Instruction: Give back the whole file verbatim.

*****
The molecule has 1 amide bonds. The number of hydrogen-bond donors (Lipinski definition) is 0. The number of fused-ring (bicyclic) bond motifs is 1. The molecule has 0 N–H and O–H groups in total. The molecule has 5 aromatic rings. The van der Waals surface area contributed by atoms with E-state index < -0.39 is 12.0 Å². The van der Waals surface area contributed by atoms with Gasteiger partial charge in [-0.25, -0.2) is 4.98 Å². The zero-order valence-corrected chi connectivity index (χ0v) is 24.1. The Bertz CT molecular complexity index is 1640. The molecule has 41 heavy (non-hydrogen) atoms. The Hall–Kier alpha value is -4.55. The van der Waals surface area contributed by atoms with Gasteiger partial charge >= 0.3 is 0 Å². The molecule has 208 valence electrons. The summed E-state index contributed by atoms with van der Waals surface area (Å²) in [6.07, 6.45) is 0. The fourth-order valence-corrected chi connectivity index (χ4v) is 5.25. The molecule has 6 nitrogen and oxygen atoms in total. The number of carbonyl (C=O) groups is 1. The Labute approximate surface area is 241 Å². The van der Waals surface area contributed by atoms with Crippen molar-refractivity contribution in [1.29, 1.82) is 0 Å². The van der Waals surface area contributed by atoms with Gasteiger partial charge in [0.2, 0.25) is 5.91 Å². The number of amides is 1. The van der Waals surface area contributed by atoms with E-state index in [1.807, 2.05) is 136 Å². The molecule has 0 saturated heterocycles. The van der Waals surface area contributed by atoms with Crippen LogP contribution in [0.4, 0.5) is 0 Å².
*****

The molecule has 1 amide bonds. The number of hydrogen-bond donors (Lipinski definition) is 0. The number of fused-ring (bicyclic) bond motifs is 1. The molecule has 0 N–H and O–H groups in total. The molecule has 5 aromatic rings. The van der Waals surface area contributed by atoms with E-state index < -0.39 is 12.0 Å². The van der Waals surface area contributed by atoms with Gasteiger partial charge in [-0.25, -0.2) is 4.98 Å². The zero-order valence-corrected chi connectivity index (χ0v) is 24.1. The Bertz CT molecular complexity index is 1640. The molecule has 41 heavy (non-hydrogen) atoms. The Hall–Kier alpha value is -4.55. The van der Waals surface area contributed by atoms with Gasteiger partial charge >= 0.3 is 0 Å². The molecule has 208 valence electrons. The summed E-state index contributed by atoms with van der Waals surface area (Å²) in [6.07, 6.45) is 0. The fourth-order valence-corrected chi connectivity index (χ4v) is 5.25. The molecule has 6 nitrogen and oxygen atoms in total. The number of carbonyl (C=O) groups is 1. The Labute approximate surface area is 241 Å². The van der Waals surface area contributed by atoms with Crippen molar-refractivity contribution in [1.29, 1.82) is 0 Å². The van der Waals surface area contributed by atoms with Gasteiger partial charge in [0.2, 0.25) is 5.91 Å². The number of amides is 1. The van der Waals surface area contributed by atoms with E-state index in [1.807, 2.05) is 136 Å². The molecule has 0 saturated heterocycles. The van der Waals surface area contributed by atoms with Crippen LogP contribution in [0.4, 0.5) is 0 Å².